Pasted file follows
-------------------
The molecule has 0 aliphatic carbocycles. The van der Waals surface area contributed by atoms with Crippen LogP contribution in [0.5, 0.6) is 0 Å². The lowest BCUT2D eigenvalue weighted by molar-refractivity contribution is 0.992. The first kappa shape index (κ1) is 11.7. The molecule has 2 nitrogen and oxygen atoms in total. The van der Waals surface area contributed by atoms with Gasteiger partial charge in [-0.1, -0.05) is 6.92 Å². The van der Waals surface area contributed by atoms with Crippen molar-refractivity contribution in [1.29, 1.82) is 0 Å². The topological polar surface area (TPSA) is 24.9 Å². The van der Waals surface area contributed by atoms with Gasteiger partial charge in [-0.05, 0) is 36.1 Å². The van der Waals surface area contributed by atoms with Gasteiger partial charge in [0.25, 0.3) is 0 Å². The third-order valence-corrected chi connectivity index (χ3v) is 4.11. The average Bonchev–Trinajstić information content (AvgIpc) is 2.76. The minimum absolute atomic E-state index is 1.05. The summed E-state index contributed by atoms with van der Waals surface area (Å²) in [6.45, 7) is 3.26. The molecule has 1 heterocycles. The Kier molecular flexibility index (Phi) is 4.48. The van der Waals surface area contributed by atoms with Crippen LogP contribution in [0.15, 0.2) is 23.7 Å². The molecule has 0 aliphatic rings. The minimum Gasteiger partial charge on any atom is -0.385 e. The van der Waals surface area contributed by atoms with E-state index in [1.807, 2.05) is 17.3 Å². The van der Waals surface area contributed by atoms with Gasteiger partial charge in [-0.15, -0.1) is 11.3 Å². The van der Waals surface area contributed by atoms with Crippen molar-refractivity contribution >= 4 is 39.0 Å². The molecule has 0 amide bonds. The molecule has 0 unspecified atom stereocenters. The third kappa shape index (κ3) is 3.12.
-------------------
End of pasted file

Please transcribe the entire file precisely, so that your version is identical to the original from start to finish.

The molecule has 0 aliphatic carbocycles. The van der Waals surface area contributed by atoms with Crippen LogP contribution in [0.5, 0.6) is 0 Å². The lowest BCUT2D eigenvalue weighted by molar-refractivity contribution is 0.992. The first kappa shape index (κ1) is 11.7. The molecule has 2 nitrogen and oxygen atoms in total. The van der Waals surface area contributed by atoms with Gasteiger partial charge in [-0.1, -0.05) is 6.92 Å². The van der Waals surface area contributed by atoms with Crippen molar-refractivity contribution in [1.29, 1.82) is 0 Å². The topological polar surface area (TPSA) is 24.9 Å². The van der Waals surface area contributed by atoms with Gasteiger partial charge in [-0.05, 0) is 36.1 Å². The van der Waals surface area contributed by atoms with Gasteiger partial charge in [0.25, 0.3) is 0 Å². The third-order valence-corrected chi connectivity index (χ3v) is 4.11. The average Bonchev–Trinajstić information content (AvgIpc) is 2.76. The minimum absolute atomic E-state index is 1.05. The summed E-state index contributed by atoms with van der Waals surface area (Å²) in [6.45, 7) is 3.26. The molecule has 1 heterocycles. The Kier molecular flexibility index (Phi) is 4.48. The van der Waals surface area contributed by atoms with Crippen LogP contribution in [0.15, 0.2) is 23.7 Å². The molecule has 0 aliphatic rings. The minimum Gasteiger partial charge on any atom is -0.385 e. The van der Waals surface area contributed by atoms with E-state index in [1.807, 2.05) is 17.3 Å². The van der Waals surface area contributed by atoms with Gasteiger partial charge in [-0.15, -0.1) is 11.3 Å². The van der Waals surface area contributed by atoms with Crippen molar-refractivity contribution >= 4 is 39.0 Å². The molecule has 0 amide bonds. The molecule has 0 unspecified atom stereocenters. The third kappa shape index (κ3) is 3.12.